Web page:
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Carmen Mcrae

April 5, 1990
Sometimes, she would forget the words. Nobody cared as long as Sarah Vaughan just kept on singing. Summer evenings under the stars at the Hollywood Bowl won't be the same this year without the incomparable Vaughan, the jazz vocal virtuoso who died this week of lung cancer at age 66 in her Los Angeles home. What a musical treasure was Sarah--the sound of her silky, rich and versatile vocal instrument was instantly identifiable.
May 28, 1989 | LEONARD FEATHER
Eclecticism will be the keynote at the 11th annual Playboy Jazz Festival June 17-18 at the Hollywood Bowl. For jazz-fusion fans there will be the likes of Stanley Clarke, George Duke and Spyro Gyra, but the cause of unhyphenated jazz will be well served by the big bands of Terry Gibbs and Illinois Jacquet, the combos of Art Blakey and Dave Brubeck, and a rare straight-ahead appearance by George Benson with the McCoy Tyner Trio. Among the five concerts scheduled for the "Jazz at the Bowl" summer series, the most intriguing is set for Aug. 9, with three big bands: Frank Foster leading the Basie ensemble, Mercer Ellington carrying on his father's legacy, and Louie Bellson with his always exciting ensemble, plus Carmen McRae as guest soloist.
March 17, 1985
Robert Shad, a veteran record executive probably best known for his productions at Mercury Records during the seminal stages of modern jazz, died of a heart attack Wednesday at his Beverly Hills home. He was 65 and had retired in 1977 after forming his own label, Mainstream, 10 years earlier. Shad came to Mercury in 1951 and for nearly 10 years was the artist and repertory executive for that label.
March 7, 2000
Bill Lewis Downer, 86, a music publisher and executive with Decca Records and MCA Music. Downer became head of Decca's northern music division in the 1940s and retained that position after the firm's merger with Universal Pictures into MCA Music. Among the songs he published and promoted were Victor Young and Edward Heyman's "When I Fall in Love," Jay Livingston and Ray Evans' "Tammy" and compositions by Henry Mancini and by Rod McKuen.
Singer Rowanne Mark was primed to love jazz: Her dad was a major fan of such artists as Frank Sinatra, Ella Fitzgerald, Miles Davis and Louis Armstrong. "Until my younger sister got a Beatles record, jazz was the only music allowed in the house," Mark said. "You could hear the records blaring down the street everyday." Mark appears tonight with pianist Cecilia Coleman at Restaurant Kikuya in Huntington Beach.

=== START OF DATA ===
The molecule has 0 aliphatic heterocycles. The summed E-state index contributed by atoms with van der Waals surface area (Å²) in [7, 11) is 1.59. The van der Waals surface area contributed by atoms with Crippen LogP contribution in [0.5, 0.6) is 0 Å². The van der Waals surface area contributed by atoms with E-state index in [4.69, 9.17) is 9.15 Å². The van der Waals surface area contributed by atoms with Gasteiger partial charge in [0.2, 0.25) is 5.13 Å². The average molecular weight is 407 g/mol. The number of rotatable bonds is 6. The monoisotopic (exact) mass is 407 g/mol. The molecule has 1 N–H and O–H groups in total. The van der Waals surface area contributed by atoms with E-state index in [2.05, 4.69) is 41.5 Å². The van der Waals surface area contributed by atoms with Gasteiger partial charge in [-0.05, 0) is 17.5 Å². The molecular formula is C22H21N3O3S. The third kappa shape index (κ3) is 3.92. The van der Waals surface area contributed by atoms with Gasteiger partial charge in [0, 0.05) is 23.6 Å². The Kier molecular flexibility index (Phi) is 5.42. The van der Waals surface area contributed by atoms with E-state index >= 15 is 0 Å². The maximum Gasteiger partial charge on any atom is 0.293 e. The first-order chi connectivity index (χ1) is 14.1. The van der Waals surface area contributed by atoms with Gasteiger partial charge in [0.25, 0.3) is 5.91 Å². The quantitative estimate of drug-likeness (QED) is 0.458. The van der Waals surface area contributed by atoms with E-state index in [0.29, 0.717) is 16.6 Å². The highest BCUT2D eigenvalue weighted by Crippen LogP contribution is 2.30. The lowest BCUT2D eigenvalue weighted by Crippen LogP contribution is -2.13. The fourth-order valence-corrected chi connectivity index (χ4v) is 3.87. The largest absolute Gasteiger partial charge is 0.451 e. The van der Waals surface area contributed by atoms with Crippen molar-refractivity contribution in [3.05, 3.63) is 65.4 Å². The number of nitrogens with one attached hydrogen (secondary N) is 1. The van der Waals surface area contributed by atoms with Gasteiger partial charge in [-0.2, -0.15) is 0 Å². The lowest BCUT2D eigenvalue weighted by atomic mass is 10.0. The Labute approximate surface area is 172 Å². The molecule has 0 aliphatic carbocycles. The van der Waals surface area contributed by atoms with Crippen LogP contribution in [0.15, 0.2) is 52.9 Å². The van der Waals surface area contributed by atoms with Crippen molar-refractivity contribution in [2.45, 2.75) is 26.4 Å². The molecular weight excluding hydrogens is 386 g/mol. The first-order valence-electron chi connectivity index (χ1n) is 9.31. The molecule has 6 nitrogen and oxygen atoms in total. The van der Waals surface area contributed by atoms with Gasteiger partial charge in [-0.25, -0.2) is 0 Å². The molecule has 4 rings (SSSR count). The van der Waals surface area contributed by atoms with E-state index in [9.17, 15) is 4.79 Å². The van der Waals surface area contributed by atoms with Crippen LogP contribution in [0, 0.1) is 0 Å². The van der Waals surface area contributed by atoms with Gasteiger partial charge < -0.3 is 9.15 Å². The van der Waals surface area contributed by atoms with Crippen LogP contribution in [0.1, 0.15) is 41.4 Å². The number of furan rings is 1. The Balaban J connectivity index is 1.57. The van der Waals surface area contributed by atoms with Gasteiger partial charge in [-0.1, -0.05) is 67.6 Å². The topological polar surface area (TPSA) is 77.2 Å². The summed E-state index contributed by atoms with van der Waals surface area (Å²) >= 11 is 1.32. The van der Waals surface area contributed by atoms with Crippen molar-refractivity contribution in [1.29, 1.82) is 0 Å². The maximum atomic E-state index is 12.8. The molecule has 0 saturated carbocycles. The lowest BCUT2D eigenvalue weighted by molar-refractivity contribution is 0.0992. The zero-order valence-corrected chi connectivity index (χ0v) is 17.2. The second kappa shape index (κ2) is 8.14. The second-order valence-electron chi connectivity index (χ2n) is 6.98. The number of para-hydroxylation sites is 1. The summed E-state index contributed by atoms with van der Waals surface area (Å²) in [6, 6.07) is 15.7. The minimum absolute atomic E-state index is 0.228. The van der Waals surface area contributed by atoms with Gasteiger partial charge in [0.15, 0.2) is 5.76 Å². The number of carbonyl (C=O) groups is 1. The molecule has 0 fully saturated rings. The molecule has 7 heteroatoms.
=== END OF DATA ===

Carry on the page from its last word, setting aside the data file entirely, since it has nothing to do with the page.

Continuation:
May 12, 1988 | DON HECKMAN
What, you may ask, is a Tuck & Patti? Good question, given the possibilities. It is not, for example, a WGA strike replacement for the Smothers Brothers, an Ice Follies clown act or a new cosmetic surgery procedure. In fact, the real Tuck & Patti--a singer/guitarist duo from San Francisco--are a lot more fascinating than any of the above.
May 10, 1986 | LEONARD FEATHER
Marlena Shaw hit the ground jumping at the Vine St. Bar & Grill on Thursday evening. Her opening song, a vintage Billie Holiday item called "What a Little Moonlight Can Do," accentuated her strong roots in jazz. Her distinctive timbre, with an occasional hint of Carmen McRae, was in evidence again during a verse-and-chorus treatment of "If You Could See Me Now."
February 12, 1988 | ZAN STEWART
Singer Cissy Houston is not only pop singer Whitney Houston's mother and Dionne Warwick's aunt. She's also a highly regarded studio session vocalist who on her own, and with her group, the Sweet Inspirations, has backed the likes of Aretha Franklin, Nina Simone, Little Richard, Wilson Pickett, Carmen McRae and Herbie Mann. And she's a life-long gospel singer who for 18 years has been director of the radio choir of the New Hope Baptist Church in Newark, N.J.
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